Adoramus te Christe, et benedicimus tibi
Quia per sanctam crucem tuam redemisti mundum.
(Translation: We adore you, O Christ and we bless you
Because by your holy cross you have redeemed the world.)
In the days when our liturgies were in Latin, the above words were often sung during Lent and Holy Week. Their meaning is as fitting today as ever. We need to reflect on Christ’s passion and death with prayerful attention. All four Gospels portray the cross as central to our salvation. If there were no cross, there would be no Easter.
Before each evangelist enters into the full narrative of Jesus’ passion and death in the Gospels, he makes an announcement in several places about its coming. For example, in Mark 9, Jesus takes Peter, James and John up Mount Tabor where he becomes transfigured before them. Moses and Elijah appear with him talking together about the suffering and death Jesus, the Messiah, will undergo. Then they hear a voice: “This is my son, the one I love. Listen to him.” Suddenly, the vision ceases and only Jesus is standing there. Jesus tells them to keep the vision a secret until after he rises from the dead. The apostles are full of questions as they walk down the mountain, wondering what Jesus could mean about dying and rising again.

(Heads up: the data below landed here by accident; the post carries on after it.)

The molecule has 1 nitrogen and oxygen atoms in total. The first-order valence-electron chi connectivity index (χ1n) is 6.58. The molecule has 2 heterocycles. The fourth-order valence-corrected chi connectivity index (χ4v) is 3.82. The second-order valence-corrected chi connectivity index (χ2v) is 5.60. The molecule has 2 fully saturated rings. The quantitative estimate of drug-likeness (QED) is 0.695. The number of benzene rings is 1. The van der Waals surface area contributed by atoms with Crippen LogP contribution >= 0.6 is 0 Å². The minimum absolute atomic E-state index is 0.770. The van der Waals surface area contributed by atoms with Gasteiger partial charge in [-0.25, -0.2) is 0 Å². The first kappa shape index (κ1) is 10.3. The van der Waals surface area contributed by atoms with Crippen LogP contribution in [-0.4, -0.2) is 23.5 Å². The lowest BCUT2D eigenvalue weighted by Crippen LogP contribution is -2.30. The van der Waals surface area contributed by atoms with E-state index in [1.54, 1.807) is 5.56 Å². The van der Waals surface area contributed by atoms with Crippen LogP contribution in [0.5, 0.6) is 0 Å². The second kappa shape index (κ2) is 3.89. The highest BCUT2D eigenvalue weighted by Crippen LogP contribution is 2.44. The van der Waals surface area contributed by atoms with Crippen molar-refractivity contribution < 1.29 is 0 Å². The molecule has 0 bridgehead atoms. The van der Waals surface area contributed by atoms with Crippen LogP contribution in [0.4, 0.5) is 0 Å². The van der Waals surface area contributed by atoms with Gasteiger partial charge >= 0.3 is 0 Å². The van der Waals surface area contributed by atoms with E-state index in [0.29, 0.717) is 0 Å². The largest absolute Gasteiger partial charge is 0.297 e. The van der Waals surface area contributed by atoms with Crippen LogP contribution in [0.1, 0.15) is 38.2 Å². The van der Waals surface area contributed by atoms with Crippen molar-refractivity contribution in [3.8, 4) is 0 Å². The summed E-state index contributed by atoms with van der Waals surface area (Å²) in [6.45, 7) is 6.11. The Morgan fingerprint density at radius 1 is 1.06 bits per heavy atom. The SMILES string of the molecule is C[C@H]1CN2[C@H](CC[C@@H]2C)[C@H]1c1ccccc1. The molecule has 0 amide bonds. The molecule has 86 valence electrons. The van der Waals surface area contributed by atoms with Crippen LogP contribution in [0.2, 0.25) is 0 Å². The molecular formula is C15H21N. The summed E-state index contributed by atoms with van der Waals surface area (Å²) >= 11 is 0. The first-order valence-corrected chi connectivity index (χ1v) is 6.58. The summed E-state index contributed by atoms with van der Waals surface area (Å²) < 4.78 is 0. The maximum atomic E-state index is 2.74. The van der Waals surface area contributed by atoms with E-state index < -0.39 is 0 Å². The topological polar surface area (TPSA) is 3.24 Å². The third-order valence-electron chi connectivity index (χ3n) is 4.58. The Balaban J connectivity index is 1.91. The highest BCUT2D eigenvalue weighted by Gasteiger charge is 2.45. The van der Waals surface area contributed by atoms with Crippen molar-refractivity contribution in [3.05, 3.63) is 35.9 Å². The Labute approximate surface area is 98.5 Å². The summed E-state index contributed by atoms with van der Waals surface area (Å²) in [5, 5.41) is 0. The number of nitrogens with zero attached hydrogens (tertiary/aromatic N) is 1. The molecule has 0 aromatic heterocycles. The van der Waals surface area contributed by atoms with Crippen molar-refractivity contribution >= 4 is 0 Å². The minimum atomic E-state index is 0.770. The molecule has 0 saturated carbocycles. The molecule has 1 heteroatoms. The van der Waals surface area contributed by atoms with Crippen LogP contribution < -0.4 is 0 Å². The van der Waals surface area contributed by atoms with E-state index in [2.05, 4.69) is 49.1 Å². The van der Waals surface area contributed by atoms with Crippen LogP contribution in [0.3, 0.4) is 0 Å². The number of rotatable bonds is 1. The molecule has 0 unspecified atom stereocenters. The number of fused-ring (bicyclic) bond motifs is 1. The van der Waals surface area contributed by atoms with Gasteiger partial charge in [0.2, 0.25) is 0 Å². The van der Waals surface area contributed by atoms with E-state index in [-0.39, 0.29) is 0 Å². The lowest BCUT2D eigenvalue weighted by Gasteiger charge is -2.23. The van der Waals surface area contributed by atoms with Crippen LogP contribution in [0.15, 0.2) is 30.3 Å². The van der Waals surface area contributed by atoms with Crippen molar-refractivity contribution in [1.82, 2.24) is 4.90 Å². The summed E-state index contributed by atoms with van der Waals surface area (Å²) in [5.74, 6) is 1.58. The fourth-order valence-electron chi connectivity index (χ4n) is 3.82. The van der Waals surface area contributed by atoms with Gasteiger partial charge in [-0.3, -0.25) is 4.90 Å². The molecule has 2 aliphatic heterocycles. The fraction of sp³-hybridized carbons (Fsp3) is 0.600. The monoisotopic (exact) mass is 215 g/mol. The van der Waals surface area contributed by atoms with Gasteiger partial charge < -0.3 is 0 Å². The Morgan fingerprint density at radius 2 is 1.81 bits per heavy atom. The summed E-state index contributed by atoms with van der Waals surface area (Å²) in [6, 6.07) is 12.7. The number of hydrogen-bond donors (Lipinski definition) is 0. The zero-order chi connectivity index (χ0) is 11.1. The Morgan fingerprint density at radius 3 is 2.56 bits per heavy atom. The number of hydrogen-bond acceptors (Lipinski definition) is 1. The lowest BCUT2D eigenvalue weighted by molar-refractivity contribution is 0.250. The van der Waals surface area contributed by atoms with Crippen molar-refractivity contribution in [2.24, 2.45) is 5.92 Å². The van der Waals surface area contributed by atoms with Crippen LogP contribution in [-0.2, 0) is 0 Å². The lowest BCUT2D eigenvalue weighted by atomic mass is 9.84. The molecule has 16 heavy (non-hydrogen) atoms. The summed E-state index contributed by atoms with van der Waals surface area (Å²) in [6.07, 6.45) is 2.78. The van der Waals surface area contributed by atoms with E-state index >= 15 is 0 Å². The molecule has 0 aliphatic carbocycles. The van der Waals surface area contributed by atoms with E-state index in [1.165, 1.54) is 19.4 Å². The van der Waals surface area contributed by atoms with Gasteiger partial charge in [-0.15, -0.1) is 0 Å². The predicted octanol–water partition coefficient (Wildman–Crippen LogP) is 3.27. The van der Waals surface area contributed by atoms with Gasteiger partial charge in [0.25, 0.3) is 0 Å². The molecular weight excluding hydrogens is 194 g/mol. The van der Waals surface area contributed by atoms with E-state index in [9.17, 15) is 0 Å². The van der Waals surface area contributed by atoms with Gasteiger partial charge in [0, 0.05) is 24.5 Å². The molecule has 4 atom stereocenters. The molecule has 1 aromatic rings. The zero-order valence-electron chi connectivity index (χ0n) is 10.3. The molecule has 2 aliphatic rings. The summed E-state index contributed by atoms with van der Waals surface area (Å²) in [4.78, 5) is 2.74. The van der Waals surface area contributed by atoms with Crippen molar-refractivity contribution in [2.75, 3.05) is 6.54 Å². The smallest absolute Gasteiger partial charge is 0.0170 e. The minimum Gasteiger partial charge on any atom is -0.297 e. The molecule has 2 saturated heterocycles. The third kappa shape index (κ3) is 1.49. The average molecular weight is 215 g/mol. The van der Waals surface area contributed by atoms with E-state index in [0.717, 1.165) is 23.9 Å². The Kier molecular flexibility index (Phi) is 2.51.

Towards the end of the next chapter Jesus takes the Twelve aside and tells them, “We’re going up to Jerusalem. There the son of man will be handed over to the chief priests and legal experts. They will condemn him, hand him over to pagans who will spit on him, flog him and kill him. After three days he will rise again.”
When the passion narrative finally begins with the Last Supper and the Agony in the Garden, the apostles and other friends abandon Jesus in terror. Even God seems to abandon him, according to his cry from the cross, “My God, my God! Why did you abandon me?” Jesus suffers and dies alone. Only his mother, Mary Magdalen, one of his mother’s sisters, and one disciple stayed with him to the end.